The increased use of tissot watches for men as jewelry in the mid-17th century coincided with the rise of the newly developed technique of colored enamel painting. Some of the finest 17th century polychrome enamels survive as watch cases. The early 20th-century horologist G.H. Baillie aptly called this period “the great age of decoration.”

It’s unlikely that watches, particularly enameled examples, were carried around much because existing ones seldom shows sign of wear. Instead, they often appear to have sustained injuries from a single accident after which they were retired to prevent further damage.

Power source: The third important watch component, the mainspring, is the power source that drives the gears. Mechanical movements are driven by this spring wound into a tight coil with a separate key. The earliest watches had to be taken out of their cases to be wound, a great inconvenience that suggests they probably weren’t used regularly.

Watches work far better if they remain protected within their cases. To keep the movement enclosed, watchmakers began to cut a hole in the case through which to wind the spring. English and Dutch watchmakers preferred to have access from behind, so their holes were cut into the case back. Even with this improvement, holes still let in dirt and moisture. To prevent this, the movement eventually was put into an inner case, pierced with a winding hole and then surrounded by an outer case. The two comprised a “pair case” that divides the protective and decorative functions between a closely fitting inner case and an often extravagantly decorated outer case.

The cases are made of many materials, but silver and gold predominate. Inner cases are absolutely plain, pierced only by a single hole through which the watch can be wound. If the watch was designed to indicate the time by striking a bell (a repeating watch or clock watch), however, the inner case often was elaborately pierced around the circumference so the sound could escape. This piercing often was engraved to imitate a complex latticework, usually inhabited by exotic birds or serpents with grotesque faces among vines and foliage.

Sometimes outer cases are severely plain, relieved only rarely by a monogram or crest, but some feature hardstone and shagreen (granulated, untanned leather). The most interesting outer cases are gold with intricate repousse and chased scenes, often from classical mythology. The art of gold chasing flourished during the mid-18th century, particularly in England.

The movement of a pair cased watch is held within the inner case by a hinge adjacent to the pendant and a small latch and spring under the dial at 6 o’clock. A tightly fitting, hinged bezel holds the crystal and serves as a protective lid.

Winding a pair case watch requires some dexterity. After the outer case is opened, the inner case is removed to expose the winding hole. As one hand inserts the key, the other must hold both cases. To avoid dropping the watch, pair cases are best wound sitting at a table.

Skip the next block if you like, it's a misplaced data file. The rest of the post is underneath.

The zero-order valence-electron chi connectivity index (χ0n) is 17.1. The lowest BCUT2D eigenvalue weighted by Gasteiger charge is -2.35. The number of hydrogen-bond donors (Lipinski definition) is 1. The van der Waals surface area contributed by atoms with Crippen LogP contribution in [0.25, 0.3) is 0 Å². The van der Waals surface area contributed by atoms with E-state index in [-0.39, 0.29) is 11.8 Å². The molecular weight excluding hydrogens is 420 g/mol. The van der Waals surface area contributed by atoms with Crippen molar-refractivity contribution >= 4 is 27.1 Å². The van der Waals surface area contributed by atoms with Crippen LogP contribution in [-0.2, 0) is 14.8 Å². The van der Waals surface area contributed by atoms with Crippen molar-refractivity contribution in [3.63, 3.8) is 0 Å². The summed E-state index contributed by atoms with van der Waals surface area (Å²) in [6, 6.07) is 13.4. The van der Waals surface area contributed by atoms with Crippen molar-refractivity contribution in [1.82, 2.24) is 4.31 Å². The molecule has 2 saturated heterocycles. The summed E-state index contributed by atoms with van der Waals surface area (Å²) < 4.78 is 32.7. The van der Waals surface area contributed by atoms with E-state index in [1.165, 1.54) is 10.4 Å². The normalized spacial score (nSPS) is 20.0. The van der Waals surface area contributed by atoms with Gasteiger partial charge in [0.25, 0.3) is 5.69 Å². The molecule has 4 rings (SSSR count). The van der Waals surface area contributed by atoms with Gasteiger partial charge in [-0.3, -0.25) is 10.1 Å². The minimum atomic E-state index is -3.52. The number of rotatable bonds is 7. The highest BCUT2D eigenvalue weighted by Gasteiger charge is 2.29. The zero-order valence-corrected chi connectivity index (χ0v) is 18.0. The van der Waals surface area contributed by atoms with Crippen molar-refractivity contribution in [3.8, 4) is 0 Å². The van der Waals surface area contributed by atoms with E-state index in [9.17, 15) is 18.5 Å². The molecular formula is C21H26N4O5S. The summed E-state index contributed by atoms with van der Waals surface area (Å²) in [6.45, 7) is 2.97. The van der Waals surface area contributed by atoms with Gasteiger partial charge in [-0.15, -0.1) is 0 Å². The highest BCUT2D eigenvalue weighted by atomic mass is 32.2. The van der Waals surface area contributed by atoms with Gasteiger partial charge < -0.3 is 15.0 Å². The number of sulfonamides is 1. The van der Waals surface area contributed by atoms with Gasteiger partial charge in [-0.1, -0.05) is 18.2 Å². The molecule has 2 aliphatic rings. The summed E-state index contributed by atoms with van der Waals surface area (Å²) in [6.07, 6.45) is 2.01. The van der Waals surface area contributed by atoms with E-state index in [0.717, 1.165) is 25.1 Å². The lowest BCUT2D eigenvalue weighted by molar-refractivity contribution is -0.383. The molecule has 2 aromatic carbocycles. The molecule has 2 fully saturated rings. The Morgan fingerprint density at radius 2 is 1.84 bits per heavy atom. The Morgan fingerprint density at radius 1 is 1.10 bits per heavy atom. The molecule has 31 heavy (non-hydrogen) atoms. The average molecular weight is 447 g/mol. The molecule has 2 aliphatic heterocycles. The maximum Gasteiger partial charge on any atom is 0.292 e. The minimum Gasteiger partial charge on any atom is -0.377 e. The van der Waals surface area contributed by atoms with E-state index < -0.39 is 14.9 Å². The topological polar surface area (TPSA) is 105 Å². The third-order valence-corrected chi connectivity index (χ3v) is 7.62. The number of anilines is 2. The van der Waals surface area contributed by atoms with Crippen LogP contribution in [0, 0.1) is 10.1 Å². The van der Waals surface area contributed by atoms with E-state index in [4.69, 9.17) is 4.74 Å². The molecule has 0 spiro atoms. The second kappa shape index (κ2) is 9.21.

In contrast, French and Swiss watches generally are wound through the dial, which eliminates the need for two cases. Just as in a pair case, the crystal, movement and single case are secured by a common hinge. Because the movement is inside the case during winding, an outer case for dustproofing is unnecessary. Though winding through the dial is easier because there’s no extra case to handle, chips in the dial’s enamel are inevitable unless the winder is careful.

In the early 19th century, a new case with two back lids was developed. The inner lid has two holes, one for winding and one for setting. This solved most of the earlier problems, but the best solution to the dirt and damage dilemma was eliminating the key. Keyless winding was an important development of the 19th century. The most successful scheme for this transformed the pendant of the watch into a winder. At last, the watch case no longer had to be opened to be wound.

The sound: The fourth important component of a watch is more often heard than seen. The familiar ticking sound of a watch is produced by the “escapement” as it gradually releases the mainspring at a constant rate. The timekeeping mechanism of the watch, escapements alternately lock and release the gear train. Without an escapement, a watch would unwind in an instant.

Together with the gear train, the escapement influences a watch’s thickness. Until the early years of the 18th century, watches had to be thick because the escapement took up a lot of room. In fact, French watches of the 1690s were so thick they were called oignons (onions). A state-of-the-art watch of 1700 could easily have been an inch thick.

The 18th- and 19th-century quest for precision produced new escapements, most of which took up less vertical space and consequently allowed watches to be thinner. By 1800, for example, a sophisticated watch would have been 1/4″ thick or less. The pursuit of thinness reached its 19th-century peak in the 1820s when Geneva watchmakers produced movements thin enough to be concealed in a coin. The equation of thin with elegant reemerged during the Art Deco era with Cartier’s ultra-thin dress watches.

Decoration: Once the watch ceased to be a metaphoric talisman during the 18th century, its decoration reflected tastes evident in other small gold-work of the time. Snuff boxes, containers with tight-fitting lids for storing snuff (tobacco), greatly influenced watch case design.

The English produced repousse gold snuff boxes made with the same techniques as pair cases. The French used enamel, varicolored gold and precious stones with virtuosity.

But watches and snuff boxes were luxury items. The notion that ordinary people could own watches did not become a reality until the 19th century, when the Industrial Revolution made greater accuracy and mass production possible.